‘Clare’s Law’ can warn about a partner’s violent past: Here’s what it means

Only available in Saskatchewan, Alberta and Newfoundland-Labrador so far.

Clare's Law

Caitlin Potts of Alberta is a missing First Nations woman. Photo: Facebook

A new law on the books in three Canadian provinces will make it easier to find out if an intimate partner has a history of abusive behaviour.

So far the Domestic Violence Disclosure Scheme, also known as Clare’s Law, is available in Saskatchewan, Alberta, and Newfoundland and Labrador.

“You always hear about the warning signs, the ‘should have known’,” said Const. Joelle Nyeman, the RCMP’s relationship violence co-ordinator in Regina.

“Now this law can cover off ‘I should have known’ to ‘I now know’ – so I can make that informed decision.”

Clare’s Law is named for Clare Wood, a woman murdered in England by a former boyfriend in 2009 who police knew to be dangerous.

It is intended to reduce intimate partner violence.

Clare's Law
Clare’s Law is named for Clare Wood who was murdered at age 36 by George Appleton, an ex-boyfriend, in Salford, England.

The law was adopted in England and Wales in 2014, before expanding to parts of Australia and Canada.

Here’s how it works: Domestic partners can fill out a Clare’s Law application for a history of their partner’s relationship violence. There is no charge for the information.

Police can disclose allegations, convictions, and even peace bonds (also known as restraining or protection orders) from jurisdictions across Canada. Contact with police that didn’t lead to arrest or charges can also be shared.

The information is vetted by an internal committee before being released on a case-by-case basis, Nyeman noted.

Priscilla Potts, whose daughter Caitlin Potts was last seen in Kelowna, B.C. in 2016, said she would have used Clare’s Law.

Clare's Law
Caitlin Potts, 27, was last seen at the Orchard Place mall in Kelowna, B.C., on Feb. 21, 2016.

She hopes to see it expand across Canada so parents like her of missing and murdered Indigenous women and girls can take advantage of it.

“If you want to know about somebody’s violent history, you do whatever it takes,” said Priscilla via phone.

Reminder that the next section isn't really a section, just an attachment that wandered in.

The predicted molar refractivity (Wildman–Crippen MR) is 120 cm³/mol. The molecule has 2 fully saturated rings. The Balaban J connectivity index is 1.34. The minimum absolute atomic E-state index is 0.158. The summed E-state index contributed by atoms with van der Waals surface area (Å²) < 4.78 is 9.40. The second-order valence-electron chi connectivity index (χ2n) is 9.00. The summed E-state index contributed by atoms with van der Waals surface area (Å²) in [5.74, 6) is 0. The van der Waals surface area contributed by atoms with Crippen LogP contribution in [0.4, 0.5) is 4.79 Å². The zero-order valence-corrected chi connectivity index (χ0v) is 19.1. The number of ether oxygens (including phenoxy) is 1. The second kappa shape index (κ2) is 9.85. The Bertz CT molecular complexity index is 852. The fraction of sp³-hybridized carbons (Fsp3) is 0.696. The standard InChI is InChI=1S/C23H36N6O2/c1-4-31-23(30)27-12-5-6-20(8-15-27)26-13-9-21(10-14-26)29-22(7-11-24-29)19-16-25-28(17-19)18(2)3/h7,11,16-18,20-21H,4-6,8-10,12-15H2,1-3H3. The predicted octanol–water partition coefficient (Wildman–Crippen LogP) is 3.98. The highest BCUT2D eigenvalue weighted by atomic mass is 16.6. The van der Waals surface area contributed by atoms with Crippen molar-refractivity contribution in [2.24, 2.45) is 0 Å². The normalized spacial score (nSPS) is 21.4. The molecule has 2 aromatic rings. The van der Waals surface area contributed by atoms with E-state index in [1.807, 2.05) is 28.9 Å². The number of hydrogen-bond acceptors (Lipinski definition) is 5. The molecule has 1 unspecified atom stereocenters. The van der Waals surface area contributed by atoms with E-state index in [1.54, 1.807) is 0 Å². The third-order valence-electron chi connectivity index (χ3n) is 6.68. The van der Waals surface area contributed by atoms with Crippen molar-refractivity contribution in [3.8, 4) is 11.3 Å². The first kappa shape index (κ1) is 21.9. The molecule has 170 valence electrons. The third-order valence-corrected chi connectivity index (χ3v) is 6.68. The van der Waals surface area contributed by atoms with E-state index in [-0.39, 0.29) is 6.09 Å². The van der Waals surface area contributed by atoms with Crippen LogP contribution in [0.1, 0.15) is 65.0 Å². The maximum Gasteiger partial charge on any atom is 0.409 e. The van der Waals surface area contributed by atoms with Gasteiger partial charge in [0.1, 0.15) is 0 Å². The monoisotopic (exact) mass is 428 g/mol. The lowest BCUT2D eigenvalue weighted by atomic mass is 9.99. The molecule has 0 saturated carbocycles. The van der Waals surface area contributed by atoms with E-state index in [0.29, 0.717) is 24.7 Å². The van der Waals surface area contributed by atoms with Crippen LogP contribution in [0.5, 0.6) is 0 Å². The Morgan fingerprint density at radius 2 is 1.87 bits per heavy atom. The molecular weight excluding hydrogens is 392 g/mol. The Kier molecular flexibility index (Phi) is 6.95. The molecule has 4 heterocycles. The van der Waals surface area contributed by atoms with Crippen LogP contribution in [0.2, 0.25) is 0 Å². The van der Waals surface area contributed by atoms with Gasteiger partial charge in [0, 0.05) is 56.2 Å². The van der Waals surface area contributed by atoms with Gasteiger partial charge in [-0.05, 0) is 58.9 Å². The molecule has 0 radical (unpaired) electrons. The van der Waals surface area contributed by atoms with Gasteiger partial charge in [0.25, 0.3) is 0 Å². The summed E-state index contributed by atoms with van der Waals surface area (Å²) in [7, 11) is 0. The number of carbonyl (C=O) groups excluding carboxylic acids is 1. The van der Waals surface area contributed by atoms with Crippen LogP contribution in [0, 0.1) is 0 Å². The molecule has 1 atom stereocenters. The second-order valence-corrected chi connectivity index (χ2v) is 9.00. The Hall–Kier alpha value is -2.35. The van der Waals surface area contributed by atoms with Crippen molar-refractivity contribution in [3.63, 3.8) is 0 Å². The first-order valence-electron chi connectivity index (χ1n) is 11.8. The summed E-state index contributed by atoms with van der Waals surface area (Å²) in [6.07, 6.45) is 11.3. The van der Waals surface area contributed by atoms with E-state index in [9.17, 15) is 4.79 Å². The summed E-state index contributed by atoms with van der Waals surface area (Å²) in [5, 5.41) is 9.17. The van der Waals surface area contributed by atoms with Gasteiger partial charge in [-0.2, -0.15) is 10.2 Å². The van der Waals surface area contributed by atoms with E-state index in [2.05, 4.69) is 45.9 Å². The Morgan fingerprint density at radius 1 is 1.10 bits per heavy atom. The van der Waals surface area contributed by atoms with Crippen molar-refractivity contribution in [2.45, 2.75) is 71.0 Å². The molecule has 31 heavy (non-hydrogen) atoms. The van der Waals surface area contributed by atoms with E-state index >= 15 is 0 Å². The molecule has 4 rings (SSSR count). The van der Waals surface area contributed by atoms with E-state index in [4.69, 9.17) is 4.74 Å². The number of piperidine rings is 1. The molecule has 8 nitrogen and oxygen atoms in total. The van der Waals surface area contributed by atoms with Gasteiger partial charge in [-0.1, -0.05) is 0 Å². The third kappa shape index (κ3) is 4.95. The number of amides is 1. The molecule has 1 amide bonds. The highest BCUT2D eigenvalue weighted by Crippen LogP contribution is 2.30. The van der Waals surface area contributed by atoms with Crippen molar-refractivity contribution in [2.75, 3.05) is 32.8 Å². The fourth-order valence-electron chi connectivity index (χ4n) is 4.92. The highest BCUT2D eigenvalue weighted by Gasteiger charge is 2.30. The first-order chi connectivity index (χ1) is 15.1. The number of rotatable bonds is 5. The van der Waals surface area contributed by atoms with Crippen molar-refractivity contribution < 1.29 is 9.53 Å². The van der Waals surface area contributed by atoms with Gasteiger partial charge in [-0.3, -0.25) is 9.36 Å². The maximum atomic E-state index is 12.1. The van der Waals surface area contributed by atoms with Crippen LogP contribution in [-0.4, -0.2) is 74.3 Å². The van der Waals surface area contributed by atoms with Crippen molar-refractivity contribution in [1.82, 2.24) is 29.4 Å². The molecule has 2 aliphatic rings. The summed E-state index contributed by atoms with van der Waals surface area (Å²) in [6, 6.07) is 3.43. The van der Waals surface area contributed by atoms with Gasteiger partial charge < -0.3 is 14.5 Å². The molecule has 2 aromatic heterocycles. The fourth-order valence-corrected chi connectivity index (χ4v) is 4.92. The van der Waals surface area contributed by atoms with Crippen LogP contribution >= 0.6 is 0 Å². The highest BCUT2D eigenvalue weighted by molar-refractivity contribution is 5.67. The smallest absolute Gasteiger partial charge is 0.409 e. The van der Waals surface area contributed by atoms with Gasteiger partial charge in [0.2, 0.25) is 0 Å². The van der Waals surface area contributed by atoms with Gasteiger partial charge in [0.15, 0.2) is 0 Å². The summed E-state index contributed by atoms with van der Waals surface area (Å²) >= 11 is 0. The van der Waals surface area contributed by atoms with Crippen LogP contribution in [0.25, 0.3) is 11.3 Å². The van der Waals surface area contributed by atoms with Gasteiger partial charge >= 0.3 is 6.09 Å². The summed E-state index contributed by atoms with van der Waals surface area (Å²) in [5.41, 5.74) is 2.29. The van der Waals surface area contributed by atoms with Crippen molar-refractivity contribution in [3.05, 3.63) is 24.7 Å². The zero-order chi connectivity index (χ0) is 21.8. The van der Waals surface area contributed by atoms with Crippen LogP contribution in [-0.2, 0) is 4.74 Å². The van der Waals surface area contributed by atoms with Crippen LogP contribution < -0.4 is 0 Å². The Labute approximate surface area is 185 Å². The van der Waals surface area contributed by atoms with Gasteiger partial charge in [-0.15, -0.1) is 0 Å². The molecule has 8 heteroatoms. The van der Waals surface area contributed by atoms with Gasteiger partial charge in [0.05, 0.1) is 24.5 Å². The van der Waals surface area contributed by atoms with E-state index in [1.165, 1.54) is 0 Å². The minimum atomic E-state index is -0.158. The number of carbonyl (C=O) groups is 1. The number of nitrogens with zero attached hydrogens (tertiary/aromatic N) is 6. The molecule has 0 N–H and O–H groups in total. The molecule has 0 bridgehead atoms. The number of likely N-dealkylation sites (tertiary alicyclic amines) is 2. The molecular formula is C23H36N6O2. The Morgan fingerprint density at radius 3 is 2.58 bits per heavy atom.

Caitlin was 27 and living with a boyfriend in Enderby, B.C., when she vanished. She was originally from Samson Cree First Nation in Alberta. RCMP said they suspected foul play in her disappearance.

Some municipal police forces provide Clare’s Law applications online but RCMP require applicants to call the non-emergency line or come to the detachment in person.

“If they’re worried that possibly their partner would see them go to the detachment (then) we can make alternate arrangements,” said Nyeman, noting communication can be done via WhatsApp – an online messaging platform.

“We want to make as little barriers as possible for people to go ahead and make these applications.”

‘Right to ask’

Clare’s Law has two components: the ‘right to ask’ and the ‘right to know’.

The ‘right to ask’ allows domestic partners and certain third parties to request information from police about a potential abuser; the ‘right to know’ permits police to disclose such information, under certain circumstances, to member of the public on their own.

Nyeman said information would be shared verbally with applicants who are instructed not to post it online, and could take up to 30 days to turn around.

She said the level of risk would be characterized as low, medium or high.

“We will never say that there’s no risk,” she added, “because if you’re coming into the police station (you) had some warning signs, some red flags going up.”

There were no Clare’s Law applications filed yet with RCMP in Saskatchewan – the first province in Canada to enact the law.

But municipal forces in Saskatchewan have already received approximately 10 applications, Nyeman said.

She said Clare’s Law is not available to corporate or political organizations.

Meanwhile, the RCMP say its members are ready to receive Clare’s Law applications across Canada once more provinces enact legislation.

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